(4 February 2020) Thirty-five participants from 18 countries met in Brussels on 30 January to discuss the European Commission’s consultation document on fair minimum wages and the ETUC’s draft response.
The proposal has generated intense debate across the European trade union movement. There are different trade union traditions and a variety of industrial relations. All agree that persistent low pay needs to be tackled and that workers should get their fair share. We want a strengthening of collective bargaining. Workers need a decent income. Many get poverty wages.
These views were aired at EPSU’s working group along with a wide range of comments about specific details of the ETUC draft response covering:
- potential benefits of tougher procurement rules;
- concern about the treatment of travelling time in pay, particularly for home care staff;
- coverage of the self-employed by minimum wages;
- effective enforcement of any EU legislation, particularly on collective bargaining; and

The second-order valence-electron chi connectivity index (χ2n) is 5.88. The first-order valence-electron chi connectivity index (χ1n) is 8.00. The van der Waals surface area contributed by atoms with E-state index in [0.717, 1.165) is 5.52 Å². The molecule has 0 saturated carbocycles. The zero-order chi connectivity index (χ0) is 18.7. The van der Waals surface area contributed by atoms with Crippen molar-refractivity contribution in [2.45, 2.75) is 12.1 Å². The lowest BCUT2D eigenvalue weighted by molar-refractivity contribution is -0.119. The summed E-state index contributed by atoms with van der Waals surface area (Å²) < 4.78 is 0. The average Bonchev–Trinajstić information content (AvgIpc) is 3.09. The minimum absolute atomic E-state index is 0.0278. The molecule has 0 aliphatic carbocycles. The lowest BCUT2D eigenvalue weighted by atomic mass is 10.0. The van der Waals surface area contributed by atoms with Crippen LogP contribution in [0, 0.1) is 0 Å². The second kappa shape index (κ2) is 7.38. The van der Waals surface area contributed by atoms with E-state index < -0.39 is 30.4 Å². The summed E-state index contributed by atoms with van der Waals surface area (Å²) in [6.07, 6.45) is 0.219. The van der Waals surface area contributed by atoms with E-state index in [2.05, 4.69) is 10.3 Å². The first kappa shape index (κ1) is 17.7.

- need for clarification about Article 155 of the Treaty and possible negotiations with employers in the light of the Commission blocking the agreement in Central Government Administrations and arguing it can decide whatever it wants.
EPSU took part in the ETUC Collective Bargaining Committee on 31 January where many of these issues were taken up and a number of amendments to the ETUC draft response were discussed. The draft response will be further considered at the ETUC Executive Committee on 6 February and then submitted to all ETUC affiliates for a formal vote.
The next meeting of the EPSU working group will be on 14 April, anticipating that the European Commission will launch the second phase consultation earlier that month.